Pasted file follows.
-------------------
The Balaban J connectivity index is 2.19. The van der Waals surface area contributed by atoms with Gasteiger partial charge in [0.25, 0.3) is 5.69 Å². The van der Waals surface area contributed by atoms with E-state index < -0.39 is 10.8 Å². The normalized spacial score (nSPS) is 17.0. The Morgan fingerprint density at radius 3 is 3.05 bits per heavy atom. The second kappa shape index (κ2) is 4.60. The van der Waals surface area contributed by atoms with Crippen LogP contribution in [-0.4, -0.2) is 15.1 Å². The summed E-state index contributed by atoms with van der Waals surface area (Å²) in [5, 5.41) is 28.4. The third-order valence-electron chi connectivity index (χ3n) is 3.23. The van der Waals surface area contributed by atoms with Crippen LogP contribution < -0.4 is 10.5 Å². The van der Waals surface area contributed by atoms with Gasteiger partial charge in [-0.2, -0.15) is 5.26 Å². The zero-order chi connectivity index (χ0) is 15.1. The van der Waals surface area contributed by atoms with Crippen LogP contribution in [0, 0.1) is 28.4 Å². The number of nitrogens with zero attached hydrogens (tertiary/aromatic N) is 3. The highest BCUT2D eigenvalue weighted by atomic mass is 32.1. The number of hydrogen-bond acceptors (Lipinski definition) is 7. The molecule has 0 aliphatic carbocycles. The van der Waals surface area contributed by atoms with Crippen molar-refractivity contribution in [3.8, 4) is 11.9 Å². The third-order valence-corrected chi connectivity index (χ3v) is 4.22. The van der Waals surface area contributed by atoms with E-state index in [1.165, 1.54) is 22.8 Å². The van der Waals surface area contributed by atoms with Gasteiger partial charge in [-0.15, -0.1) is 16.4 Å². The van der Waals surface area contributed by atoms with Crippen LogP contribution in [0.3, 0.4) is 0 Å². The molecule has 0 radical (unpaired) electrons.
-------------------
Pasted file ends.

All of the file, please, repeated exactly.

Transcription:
The Balaban J connectivity index is 2.19. The van der Waals surface area contributed by atoms with Gasteiger partial charge in [0.25, 0.3) is 5.69 Å². The van der Waals surface area contributed by atoms with E-state index < -0.39 is 10.8 Å². The normalized spacial score (nSPS) is 17.0. The Morgan fingerprint density at radius 3 is 3.05 bits per heavy atom. The second kappa shape index (κ2) is 4.60. The van der Waals surface area contributed by atoms with Crippen LogP contribution in [-0.4, -0.2) is 15.1 Å². The summed E-state index contributed by atoms with van der Waals surface area (Å²) in [5, 5.41) is 28.4. The third-order valence-electron chi connectivity index (χ3n) is 3.23. The van der Waals surface area contributed by atoms with Crippen LogP contribution < -0.4 is 10.5 Å². The van der Waals surface area contributed by atoms with Gasteiger partial charge in [-0.2, -0.15) is 5.26 Å². The zero-order chi connectivity index (χ0) is 15.1. The van der Waals surface area contributed by atoms with Crippen LogP contribution in [0, 0.1) is 28.4 Å². The number of nitrogens with zero attached hydrogens (tertiary/aromatic N) is 3. The highest BCUT2D eigenvalue weighted by atomic mass is 32.1. The number of hydrogen-bond acceptors (Lipinski definition) is 7. The molecule has 0 aliphatic carbocycles. The van der Waals surface area contributed by atoms with Crippen molar-refractivity contribution in [3.8, 4) is 11.9 Å². The third-order valence-corrected chi connectivity index (χ3v) is 4.22. The van der Waals surface area contributed by atoms with E-state index in [1.165, 1.54) is 22.8 Å². The van der Waals surface area contributed by atoms with Gasteiger partial charge in [-0.15, -0.1) is 16.4 Å². The van der Waals surface area contributed by atoms with Crippen LogP contribution in [0.3, 0.4) is 0 Å². The molecule has 0 radical (unpaired) electrons.